But the advert doesn’t seem to work to me. It doesn’t work because the campaign just asks people to stop and tries to associate it with creepiness. I can almost imagine a room full of marketers being told that the latest crash figures indicate that the current biggest issue is people going a little bit faster, they were then given 3mins to come up with a campaign and the person who could talk the most passionately won.

But what was needed is to work out WHY people are creeping over the speed limit and how to solve the problem at the core, not to just add more social fear and pressure and try to scare people.

Here’s some reasons why I myself have creeped over the speedlimit or I think others might :

  1. You are running late.
  2. You are going down a hill and the car naturally speeds up.
  3. You don’t know what the speed limit is. Which is especially bad when there’s no other cars around and you are driving somewhere new to you.
  4. The traffic is bad.
  5. The other cars around you are creeping over the speed limit and you are just following them (herd mentality).
  6. It is safer or easier to briefly speed up (e.g to make room for the bus which wants to cross 3 lanes of traffic).
  7. The music is blaring and making your heart race and maybe even causing your to adrenaline pump.
  8. You are distracted e.g by a phone
  9. You are distracted e.g rubber necking. Although most people slow down to perve on the girls, they might not notice the traffic lights and that they should be stopping.


So, looking at the above suggestions which are off the top of my head so probably somewhat inaccurate and very likely to be missing a whole heap of other reasons, lets target a couple of the reasons and work out how we would tackle them.

Running Late : This is usually a time management skill. You could probably subsidise the cost of smart phones with a calendar built-in and provide training on how to configure and use it properly and you would probably stop some of the lateness issues. The rest of people, like myself would probably need to go to some subsidised courses on time management. This would probably have a great net economic productivity increase and would be worth doing anyway, but YMMV.


Going Down a Hill : This is a law of physics, deal with it. Put up some signs along the footpath letting pedestrians know of the danger, although most who live near the bottom of a hill will likely know the problems. I shouldn’t need to say but putting a busy intersection at the bottom of a steep hill is probably a bad idea, what if someone’s brakes fail on the way down?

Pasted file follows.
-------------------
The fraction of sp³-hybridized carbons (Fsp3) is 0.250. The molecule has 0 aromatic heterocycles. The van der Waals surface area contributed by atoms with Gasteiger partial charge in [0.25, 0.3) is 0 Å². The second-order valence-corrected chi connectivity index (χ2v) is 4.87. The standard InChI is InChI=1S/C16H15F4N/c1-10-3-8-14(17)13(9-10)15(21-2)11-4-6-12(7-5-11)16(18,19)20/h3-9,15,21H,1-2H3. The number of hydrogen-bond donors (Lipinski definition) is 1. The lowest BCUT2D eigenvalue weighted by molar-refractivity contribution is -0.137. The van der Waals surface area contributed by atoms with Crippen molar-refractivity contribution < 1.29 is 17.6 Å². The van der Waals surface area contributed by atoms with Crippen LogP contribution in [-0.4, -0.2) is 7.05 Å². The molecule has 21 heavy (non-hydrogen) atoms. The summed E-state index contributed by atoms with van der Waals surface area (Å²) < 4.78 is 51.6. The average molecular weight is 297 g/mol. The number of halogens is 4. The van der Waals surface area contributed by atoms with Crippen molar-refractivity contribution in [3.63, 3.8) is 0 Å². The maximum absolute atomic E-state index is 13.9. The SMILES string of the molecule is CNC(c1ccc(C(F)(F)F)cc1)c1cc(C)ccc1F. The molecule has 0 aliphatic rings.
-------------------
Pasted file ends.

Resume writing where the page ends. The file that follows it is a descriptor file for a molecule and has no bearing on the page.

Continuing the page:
The other issue is speed cameras. Here in South Australia at least they don’t seem to put speed cameras where it is DANGEROUS to speed, instead they put them were you are LIKELY to speed. Two mostly different places, but the government gets a nice bundle of money through speeding fines so the bean counters are going to set higher and higher targets that the police have to reach. To get that many speeding fines in less and less time where are they going to have to spend their time? Certainly not where it does the public any good, but where it fills the coffers. NB : Please correct me if I’m wrong, I’d love to see some decent stats and analysis of this.

You Don’t Know what the Speed Limit Is
 :  A number of years ago the state government changed the default speed limit from 60km/hr to 50km/hr. The idea is that people will be travelling slower so there will be less speeding. I’d love to see some stats to see if this made an improvement that was worth the investment. Those people who do 80km/hr in the suburbs are going to do that no matter what the speed limit is. Like DRM and excessive computer game/application protection the main people it hurts is the general consumer (or in this case, driver).
But one of the biggest issues for me is trying to determine what the speed limit is. Most main roads are 60km/hr but aren’t sign posted with the speed very well and I can easily turn a corner onto a road which feels even safer but I forget is actually 50km/hr but there’s rarely any 50km/hr signs. However as you get into the city they sign post the change from 60km/hr to 50km/hr.